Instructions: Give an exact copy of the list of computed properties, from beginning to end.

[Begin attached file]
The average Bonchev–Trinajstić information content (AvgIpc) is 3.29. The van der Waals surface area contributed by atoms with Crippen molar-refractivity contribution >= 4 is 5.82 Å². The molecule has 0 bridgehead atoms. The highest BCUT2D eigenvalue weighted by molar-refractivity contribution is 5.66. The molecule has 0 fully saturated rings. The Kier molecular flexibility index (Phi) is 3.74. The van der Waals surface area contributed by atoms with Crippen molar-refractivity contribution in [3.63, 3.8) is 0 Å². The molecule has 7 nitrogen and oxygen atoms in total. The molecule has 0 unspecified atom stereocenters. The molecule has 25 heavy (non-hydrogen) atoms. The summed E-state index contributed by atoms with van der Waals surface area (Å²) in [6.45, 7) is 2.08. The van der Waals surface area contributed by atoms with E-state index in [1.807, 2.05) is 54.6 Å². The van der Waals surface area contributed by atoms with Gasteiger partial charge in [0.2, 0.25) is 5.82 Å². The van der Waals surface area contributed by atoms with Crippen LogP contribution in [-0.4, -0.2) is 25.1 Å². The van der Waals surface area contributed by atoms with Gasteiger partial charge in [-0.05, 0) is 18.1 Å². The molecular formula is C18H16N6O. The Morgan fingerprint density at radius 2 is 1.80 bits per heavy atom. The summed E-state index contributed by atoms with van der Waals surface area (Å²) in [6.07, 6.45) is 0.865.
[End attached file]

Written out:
The average Bonchev–Trinajstić information content (AvgIpc) is 3.29. The van der Waals surface area contributed by atoms with Crippen molar-refractivity contribution >= 4 is 5.82 Å². The molecule has 0 bridgehead atoms. The highest BCUT2D eigenvalue weighted by molar-refractivity contribution is 5.66. The molecule has 0 fully saturated rings. The Kier molecular flexibility index (Phi) is 3.74. The van der Waals surface area contributed by atoms with Crippen molar-refractivity contribution in [3.63, 3.8) is 0 Å². The molecule has 7 nitrogen and oxygen atoms in total. The molecule has 0 unspecified atom stereocenters. The molecule has 25 heavy (non-hydrogen) atoms. The summed E-state index contributed by atoms with van der Waals surface area (Å²) in [6.45, 7) is 2.08. The van der Waals surface area contributed by atoms with E-state index in [1.807, 2.05) is 54.6 Å². The van der Waals surface area contributed by atoms with Gasteiger partial charge in [0.2, 0.25) is 5.82 Å². The van der Waals surface area contributed by atoms with Crippen LogP contribution in [-0.4, -0.2) is 25.1 Å². The van der Waals surface area contributed by atoms with Gasteiger partial charge in [-0.05, 0) is 18.1 Å². The molecular formula is C18H16N6O. The Morgan fingerprint density at radius 2 is 1.80 bits per heavy atom. The summed E-state index contributed by atoms with van der Waals surface area (Å²) in [6.07, 6.45) is 0.865.